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Writing doesn’t bring many perks, but one it did provide this week was an overnight stay with supper at the elegant Tidal Watch Inn in the little seaside town of St. Martins, New Brunswick, on the Bay of Fundy, after presenting an evening reading to visitors from all over the US who were taking part in the Road Scholar programme of educational travel (formerly Elderhostel).

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When you step into the Tidal Watch Inn you literally step back in time. It was built over a century ago when St. Martins was a major shipbuilding centre – in fact the third largest producer of wooden sailing vessels on the eastern seaboard of North America, launching over 500 ships that sailed the world – and was one of the wealthiest communities in the British Empire.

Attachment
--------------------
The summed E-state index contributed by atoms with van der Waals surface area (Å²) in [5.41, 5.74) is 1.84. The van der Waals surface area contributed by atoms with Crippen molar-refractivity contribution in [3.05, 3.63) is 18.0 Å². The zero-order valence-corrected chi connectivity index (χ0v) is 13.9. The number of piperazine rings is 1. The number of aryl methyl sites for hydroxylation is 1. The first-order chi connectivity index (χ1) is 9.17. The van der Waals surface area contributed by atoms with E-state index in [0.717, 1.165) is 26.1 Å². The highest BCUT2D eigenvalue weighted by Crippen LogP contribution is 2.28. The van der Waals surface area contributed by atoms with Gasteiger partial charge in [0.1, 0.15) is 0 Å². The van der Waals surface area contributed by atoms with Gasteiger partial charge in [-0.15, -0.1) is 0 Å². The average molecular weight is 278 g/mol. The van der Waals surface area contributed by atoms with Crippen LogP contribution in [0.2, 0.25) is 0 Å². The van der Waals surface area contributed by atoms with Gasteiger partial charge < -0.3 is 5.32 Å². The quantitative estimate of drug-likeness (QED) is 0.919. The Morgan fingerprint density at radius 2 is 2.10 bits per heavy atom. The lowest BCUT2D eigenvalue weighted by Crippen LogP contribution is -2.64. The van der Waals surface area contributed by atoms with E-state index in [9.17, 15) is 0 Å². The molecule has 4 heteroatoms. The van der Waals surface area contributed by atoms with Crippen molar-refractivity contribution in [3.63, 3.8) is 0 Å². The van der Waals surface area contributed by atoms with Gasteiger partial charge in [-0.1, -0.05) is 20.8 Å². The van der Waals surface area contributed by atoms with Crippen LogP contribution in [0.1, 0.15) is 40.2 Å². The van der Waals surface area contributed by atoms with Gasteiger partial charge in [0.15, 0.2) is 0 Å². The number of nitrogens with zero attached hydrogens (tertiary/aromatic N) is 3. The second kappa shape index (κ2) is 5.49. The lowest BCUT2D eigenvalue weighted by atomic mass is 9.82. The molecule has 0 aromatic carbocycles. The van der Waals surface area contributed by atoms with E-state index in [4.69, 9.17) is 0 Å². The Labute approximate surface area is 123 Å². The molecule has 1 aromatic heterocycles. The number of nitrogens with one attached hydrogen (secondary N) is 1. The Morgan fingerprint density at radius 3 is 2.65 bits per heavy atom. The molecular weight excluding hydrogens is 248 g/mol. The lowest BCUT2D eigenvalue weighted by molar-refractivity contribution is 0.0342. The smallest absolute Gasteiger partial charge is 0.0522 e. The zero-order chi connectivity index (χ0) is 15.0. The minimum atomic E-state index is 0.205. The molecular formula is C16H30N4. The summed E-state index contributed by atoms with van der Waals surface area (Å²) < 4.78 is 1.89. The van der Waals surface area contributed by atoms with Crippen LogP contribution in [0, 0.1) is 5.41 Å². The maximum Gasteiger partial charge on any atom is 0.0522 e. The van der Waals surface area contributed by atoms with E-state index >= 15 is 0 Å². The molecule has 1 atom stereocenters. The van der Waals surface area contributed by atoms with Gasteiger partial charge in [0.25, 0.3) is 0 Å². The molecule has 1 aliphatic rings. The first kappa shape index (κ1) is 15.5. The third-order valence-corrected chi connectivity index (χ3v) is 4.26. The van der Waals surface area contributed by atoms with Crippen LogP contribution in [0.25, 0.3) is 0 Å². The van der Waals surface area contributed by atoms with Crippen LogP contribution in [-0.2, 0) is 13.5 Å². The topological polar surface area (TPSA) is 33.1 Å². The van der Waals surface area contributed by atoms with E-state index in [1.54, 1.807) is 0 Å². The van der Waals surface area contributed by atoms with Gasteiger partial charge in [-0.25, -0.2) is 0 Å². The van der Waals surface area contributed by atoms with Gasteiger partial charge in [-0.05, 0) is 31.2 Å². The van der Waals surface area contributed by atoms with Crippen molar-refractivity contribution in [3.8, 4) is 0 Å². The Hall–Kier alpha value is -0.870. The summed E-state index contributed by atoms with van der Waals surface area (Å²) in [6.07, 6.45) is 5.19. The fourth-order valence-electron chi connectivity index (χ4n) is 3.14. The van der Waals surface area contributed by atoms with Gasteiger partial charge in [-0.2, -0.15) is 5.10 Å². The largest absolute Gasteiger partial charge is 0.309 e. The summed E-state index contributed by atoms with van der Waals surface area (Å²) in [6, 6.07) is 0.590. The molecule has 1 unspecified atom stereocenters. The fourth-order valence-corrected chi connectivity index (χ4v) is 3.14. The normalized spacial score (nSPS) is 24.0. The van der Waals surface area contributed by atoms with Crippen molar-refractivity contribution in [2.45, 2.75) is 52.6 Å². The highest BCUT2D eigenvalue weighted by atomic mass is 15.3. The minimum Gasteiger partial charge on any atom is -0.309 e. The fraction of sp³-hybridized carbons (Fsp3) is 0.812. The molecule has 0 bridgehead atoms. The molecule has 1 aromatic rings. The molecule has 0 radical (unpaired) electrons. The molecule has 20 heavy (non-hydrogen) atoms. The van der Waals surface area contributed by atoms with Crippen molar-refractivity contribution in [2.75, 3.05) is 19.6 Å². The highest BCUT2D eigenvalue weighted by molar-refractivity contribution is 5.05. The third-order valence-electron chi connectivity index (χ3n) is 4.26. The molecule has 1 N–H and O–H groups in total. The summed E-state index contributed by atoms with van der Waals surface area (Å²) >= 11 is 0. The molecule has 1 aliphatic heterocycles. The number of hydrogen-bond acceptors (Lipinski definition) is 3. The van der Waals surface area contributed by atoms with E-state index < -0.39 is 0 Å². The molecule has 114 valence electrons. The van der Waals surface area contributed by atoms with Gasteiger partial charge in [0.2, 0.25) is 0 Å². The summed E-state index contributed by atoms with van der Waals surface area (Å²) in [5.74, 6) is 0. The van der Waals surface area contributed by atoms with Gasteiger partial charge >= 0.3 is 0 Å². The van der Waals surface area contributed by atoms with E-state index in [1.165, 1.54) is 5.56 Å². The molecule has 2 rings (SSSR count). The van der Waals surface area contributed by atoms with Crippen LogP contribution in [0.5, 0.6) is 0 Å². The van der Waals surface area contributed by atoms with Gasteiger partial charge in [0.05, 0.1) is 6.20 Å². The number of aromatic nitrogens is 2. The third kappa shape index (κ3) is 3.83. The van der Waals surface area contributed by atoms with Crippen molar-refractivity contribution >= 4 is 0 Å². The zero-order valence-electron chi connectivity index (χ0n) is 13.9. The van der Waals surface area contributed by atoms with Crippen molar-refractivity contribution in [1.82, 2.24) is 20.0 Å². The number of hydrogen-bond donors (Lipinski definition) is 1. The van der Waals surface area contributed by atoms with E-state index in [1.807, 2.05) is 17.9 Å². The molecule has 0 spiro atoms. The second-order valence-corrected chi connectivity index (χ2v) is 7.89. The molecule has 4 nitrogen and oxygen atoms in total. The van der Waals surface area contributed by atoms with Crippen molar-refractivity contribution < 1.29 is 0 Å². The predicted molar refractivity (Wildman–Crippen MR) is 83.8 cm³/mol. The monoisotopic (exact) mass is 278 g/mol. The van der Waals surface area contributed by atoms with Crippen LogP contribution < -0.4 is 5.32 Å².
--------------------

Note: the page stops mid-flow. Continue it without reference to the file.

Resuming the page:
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I couldn’t decide what to read to this varied and erudite group. I feared being too heavy; didn’t want to be too flippant, either. Would my listeners be insulted if I asked them to roll back a few years while I read an episode from one of the YA books? In the end I settled on a moody and provocative episode from The Ragged Believers, which visitors to New Brunswick always find interesting, I think because it’s so steeped in local atmosphere, then a wrenching episode from Second Wind, followed by a lighter episode from Defiant Island. I finished – riskily! – with a couple of favourite YA extracts which always go over well with YA audiences, the car wash scene from Just for Kicks, and Toby and Conrad making cookies in Total Offence.

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So how did it go? As I always say – you’re asking the wrong person.

But the answer to one question from the audience – How do you want your stories to be received? – sets up a rough and ready judgement for both stories and readings:

I want them to entertain. (Check.)

I want them to move. (Check.)